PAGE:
7 reasons why you should NOT go out on Victory Day in Moscow

7 reasons why you should NOT go out on Victory day in Moscow (and 3 better alternatives)

Are you just excited about the holidays as I am?

Ready to finally start the extra-long four day break this year and hit Moscow’s clubs and bars to raise hell?

Moscow will let loose and all the people who are usually swamped with work and study are just waiting to storm the nightlife and party from dusk till dawn. Right?

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Wrong!

Victory Day and the weekend before it are some of the worst days to go out in Moscow. I will give you SEVEN reasons, why you should quickly forget about nightlife and party on and around Victory Day. You’ll be surprised to find out how differently party habits work in Russia.

Read until the end if you plan to have a great time over the holidays, because I will give you three tried and tested ways for maximum fun on Victory Day.

1. Moscow’s locals leave for extended holidays

In 2017 this will be truer than ever, because Russia gets four straight free days off from work. A lot of people will use that time to finally enjoy some spring sun on their dachas outside Moscow. Some might fly out of the country altogether for a short trip. Especially younger people and students want to make use of their break to do some activities instead of spending their time hungover in the bed.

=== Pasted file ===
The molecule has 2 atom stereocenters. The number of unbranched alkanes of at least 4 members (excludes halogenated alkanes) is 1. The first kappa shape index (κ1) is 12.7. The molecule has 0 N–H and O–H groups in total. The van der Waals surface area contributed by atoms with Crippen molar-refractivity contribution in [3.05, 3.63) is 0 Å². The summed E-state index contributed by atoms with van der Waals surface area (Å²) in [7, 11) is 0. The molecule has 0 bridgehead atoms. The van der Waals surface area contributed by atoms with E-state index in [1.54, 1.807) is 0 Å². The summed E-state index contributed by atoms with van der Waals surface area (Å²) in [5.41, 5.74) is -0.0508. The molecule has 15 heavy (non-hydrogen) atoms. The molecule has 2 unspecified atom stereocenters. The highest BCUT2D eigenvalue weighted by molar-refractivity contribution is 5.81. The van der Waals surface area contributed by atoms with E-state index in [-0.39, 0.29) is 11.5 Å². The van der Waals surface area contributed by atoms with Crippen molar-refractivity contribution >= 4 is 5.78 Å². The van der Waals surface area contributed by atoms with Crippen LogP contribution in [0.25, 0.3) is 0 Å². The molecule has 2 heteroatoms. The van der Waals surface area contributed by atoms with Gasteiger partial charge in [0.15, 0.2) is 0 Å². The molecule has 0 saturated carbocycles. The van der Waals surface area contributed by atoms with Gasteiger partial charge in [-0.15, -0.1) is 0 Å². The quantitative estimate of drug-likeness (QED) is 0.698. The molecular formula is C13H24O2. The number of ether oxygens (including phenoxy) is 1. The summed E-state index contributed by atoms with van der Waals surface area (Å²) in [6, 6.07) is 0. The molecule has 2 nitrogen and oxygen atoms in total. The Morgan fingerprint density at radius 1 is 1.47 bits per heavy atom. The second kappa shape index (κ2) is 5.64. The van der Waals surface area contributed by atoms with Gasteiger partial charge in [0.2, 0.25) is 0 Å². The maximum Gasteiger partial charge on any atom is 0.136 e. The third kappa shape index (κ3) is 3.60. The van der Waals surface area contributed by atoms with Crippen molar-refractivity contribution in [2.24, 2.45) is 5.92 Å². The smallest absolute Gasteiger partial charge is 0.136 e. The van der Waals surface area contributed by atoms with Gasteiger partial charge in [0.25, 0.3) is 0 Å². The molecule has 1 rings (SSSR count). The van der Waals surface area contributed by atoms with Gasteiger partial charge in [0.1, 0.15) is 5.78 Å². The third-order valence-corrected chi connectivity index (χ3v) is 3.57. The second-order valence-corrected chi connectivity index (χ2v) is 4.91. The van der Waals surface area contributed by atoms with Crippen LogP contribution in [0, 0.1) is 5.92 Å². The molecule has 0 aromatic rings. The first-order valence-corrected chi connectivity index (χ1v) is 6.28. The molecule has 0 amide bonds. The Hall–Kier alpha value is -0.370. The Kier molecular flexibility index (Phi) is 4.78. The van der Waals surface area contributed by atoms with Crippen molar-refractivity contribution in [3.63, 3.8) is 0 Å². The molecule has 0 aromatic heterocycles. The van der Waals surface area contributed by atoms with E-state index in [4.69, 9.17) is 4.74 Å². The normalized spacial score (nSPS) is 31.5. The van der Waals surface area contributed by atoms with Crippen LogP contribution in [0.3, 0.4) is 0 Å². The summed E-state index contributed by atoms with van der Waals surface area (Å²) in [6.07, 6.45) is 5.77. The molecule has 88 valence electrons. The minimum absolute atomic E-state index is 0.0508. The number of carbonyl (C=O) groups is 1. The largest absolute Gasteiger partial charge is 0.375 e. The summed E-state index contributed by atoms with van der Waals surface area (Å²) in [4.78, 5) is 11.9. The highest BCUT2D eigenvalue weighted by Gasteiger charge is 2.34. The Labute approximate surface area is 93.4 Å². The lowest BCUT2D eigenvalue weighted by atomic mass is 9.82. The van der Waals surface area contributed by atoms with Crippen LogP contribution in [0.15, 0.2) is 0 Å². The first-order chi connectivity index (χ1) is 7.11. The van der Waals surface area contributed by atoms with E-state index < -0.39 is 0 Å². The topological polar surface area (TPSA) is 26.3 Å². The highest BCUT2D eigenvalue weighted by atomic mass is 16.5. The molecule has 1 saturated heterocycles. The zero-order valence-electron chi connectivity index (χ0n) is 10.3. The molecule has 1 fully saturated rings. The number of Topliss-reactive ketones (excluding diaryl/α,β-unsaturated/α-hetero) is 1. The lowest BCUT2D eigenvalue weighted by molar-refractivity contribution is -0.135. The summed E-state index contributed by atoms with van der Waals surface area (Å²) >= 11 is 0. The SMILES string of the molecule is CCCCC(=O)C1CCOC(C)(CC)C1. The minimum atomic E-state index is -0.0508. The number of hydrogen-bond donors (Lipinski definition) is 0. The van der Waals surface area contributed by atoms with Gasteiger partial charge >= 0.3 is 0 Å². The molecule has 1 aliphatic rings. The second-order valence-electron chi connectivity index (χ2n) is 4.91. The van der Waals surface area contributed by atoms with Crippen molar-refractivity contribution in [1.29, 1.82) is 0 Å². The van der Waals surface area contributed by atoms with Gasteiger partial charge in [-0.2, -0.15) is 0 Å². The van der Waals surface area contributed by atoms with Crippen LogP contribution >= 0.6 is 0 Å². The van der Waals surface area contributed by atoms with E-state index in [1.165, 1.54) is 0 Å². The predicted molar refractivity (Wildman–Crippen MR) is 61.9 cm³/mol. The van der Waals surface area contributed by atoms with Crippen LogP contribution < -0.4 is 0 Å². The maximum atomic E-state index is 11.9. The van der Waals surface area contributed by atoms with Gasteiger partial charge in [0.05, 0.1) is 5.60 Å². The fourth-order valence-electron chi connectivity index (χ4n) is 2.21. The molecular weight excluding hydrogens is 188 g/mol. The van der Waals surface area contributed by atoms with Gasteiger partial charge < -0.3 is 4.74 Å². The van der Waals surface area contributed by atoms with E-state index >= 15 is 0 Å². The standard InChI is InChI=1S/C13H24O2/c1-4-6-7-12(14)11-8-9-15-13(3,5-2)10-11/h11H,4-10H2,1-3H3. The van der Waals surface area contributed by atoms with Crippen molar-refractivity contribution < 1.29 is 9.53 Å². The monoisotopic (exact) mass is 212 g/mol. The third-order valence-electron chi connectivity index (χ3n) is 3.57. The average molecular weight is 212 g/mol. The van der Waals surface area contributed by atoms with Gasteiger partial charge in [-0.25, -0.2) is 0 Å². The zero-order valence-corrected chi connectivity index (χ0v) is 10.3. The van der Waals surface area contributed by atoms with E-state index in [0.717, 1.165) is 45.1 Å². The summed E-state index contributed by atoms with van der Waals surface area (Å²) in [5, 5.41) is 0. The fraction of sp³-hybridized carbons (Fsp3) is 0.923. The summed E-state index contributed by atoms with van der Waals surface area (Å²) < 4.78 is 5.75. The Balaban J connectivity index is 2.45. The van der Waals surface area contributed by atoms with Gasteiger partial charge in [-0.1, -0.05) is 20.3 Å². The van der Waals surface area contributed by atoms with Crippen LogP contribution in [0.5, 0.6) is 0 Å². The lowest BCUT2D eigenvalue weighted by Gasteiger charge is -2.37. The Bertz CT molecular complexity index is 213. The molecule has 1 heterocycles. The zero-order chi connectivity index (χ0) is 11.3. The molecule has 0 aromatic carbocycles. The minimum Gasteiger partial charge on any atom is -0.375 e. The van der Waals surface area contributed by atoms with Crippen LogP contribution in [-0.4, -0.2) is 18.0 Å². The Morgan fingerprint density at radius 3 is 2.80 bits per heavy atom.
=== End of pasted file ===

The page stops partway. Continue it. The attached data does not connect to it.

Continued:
2. Few are in the mood to party

On Victory Day, Moscow is in the mood to celebrate, not party. It’s Russia’s big national holiday and a possibility for all Russians to be proud of their ancestors’ historical achievements. You will see stickers and decorations for the festivities everywhere. Girls throw on little soldier’s caps to take funny pictures for their social media. Guys are proudly posing together to remember what their grandparents went through to defend the motherland. This is a holiday of pride and remembrance, not the type where you run to the nightclubs in the evening.

3. The streets are packed because of festivities

Everyone, and I mean everyone, is out and about on Victory Day for a walk, watching the parade and celebrating together. Plenty of activities and little festivals start after the big military parade on Red Square, so Moscow stays packed until the late evening. You definitely have not seen big crowds until you’ve been at Victory Day in Moscow!

Like this, without the demonstrations

4. Late night fireworks mean that you come home late

At 9pm in the evening, Muscovites get to enjoy several massive fireworks at different places all around the capital. If not all of Moscow was out by that time, now they are! The masses are returning home quite late and are not really in the right mindset to go out and drink and party their asses off. Why? Well because…

5. The metro stops working

What did I just tell you about the crowds?

Right.

And how do you think they will all get home from their walks and the fireworks?

Riiight.

The Moscow metro is efficient but it can’t do magic and that many people are too much, even for the Moscow metro. Several stations actually stop working because of overload and everyone has to walk long distances to get the next metro station to get home. Which brings us to…

6. Streets are closed and traffic is a mess